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“If that means setting up a black-focused school so black kids can learn about
real heroes and role models then so be it.”

(TORONTO SUN- February 7, 2008) Most of us will never have heard of Rose Fortune or David George. They were among the first Black Loyalists to arrive in Nova Scotia following the U.S. War of Independence, which had given them the opportunity to escape slavery.

In 1775, Lord Dunmore, the Royal Governor of Virginia, was in desperate need of fresh troops to defend the British colony.

Dunmore offered freedom to any slave who would successfully flee rebel captivity and fight for the British. Within a month, Dunmore’s troops grew from 300 to 800. His proclamation was the first mass emancipation of slaves in American history. By war’s end, 30,000 black slaves had joined the British army. Following the loss of the war, 3,000 Black Loyalists, as they became known, were evacuated to Nova Scotia to escape re-capture by American forces and slave masters.

Rose Fortune went on to build a business carrying luggage and baggage from the boats on the Annapolis wharf to homes and hotels in the community. David George was born a slave in Virginia. Following his service in the British Army, he made his way to Halifax and then Birchtown, where he continued his work as a preacher in the community that was, at its peak, the largest gathering of free blacks anywhere in the world outside of Africa.

Eventually, more than half of the 3,000 Black Loyalists left Nova Scotia for Sierra Leone because of racism and horrific acts of discrimination against the black community.

This is just one small sliver of black history in Canada. It is important for young students from all backgrounds to know and understand the contributions made to our country by brave souls such as the Black Loyalists. It is particularly important that black students know blacks played an important role in developing the Canada we know today.

Listening to the dominant political discourse in our country, one is left with the impression that the only history that matters is that of the French and English. How insulting it must be for aboriginal people to hear the English and French described in history books as the two founding nations. Likewise, the history and rich contribution of blacks is rarely mentioned in our schools except during Black History Month.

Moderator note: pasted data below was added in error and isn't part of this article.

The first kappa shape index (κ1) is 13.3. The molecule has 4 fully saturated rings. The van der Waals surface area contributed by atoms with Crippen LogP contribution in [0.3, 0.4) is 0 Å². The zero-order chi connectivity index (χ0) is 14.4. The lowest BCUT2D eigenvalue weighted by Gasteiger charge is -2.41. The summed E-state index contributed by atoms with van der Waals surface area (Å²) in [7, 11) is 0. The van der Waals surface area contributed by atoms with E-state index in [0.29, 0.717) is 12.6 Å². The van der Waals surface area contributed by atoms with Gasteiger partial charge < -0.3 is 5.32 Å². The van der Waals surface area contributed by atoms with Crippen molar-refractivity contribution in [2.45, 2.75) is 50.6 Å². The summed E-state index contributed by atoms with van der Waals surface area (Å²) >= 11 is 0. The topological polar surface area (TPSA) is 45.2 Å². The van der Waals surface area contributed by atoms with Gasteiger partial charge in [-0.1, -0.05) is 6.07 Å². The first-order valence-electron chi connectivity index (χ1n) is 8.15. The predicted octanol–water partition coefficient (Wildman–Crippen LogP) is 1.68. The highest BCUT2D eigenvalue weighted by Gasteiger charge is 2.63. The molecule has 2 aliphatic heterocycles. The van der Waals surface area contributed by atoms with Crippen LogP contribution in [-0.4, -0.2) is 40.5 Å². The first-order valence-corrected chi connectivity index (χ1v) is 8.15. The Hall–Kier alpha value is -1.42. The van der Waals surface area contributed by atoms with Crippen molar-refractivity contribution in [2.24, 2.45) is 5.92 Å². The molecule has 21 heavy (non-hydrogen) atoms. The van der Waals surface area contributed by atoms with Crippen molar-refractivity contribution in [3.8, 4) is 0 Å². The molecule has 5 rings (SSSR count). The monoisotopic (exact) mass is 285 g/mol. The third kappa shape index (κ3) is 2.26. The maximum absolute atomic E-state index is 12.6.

I wonder what Rose Fortune or David George would think today if we told them 40% of black teens drop out of high school every year in Toronto. What would they say about us as a community where parents, politicians and pundits cannot agree on what must be done to reverse this shameful trend? Surely, if Rose Fortune could live through the horrors of southern slavery and make her way to Canadian shores and a new life, then the least we can do is to provide her descendants with an education that includes her story and others like it.

And, if that means setting up a black-focused school so black kids can learn about real heroes and role models then so be it. It is time for us all to step back and take a deep breath; Toronto and Canada are rapidly changing. Toronto is no longer a Eurocentric city. The curriculum in our schools should reflect this reality.

We also need leadership, vision and strategic thinking from the premier of Ontario and not his knee jerk and inflammatory language that only serves to inflame passions around this issue. Dalton McGuinty needs to be making the connections between his “war on poverty” and race, where this problem has its roots.

Last year, the Colour of Justice Network launched their province-wide, community-based campaign on the Colour of Poverty. Their report draws direct links between race and poverty. While there is a growing gap between rich and poor in Ontario, racialized communities experience a disproportionate share of poverty. According to professor Grace-Edward Galabuzi of Ryerson University, “In Toronto, they are three times more likely to be poor because of the challenges and barriers they face in the job market.”

Black-focused schools are a desperate cry for help from committed parents in the black community. Surely to God, we can open our minds enough to hear those cries.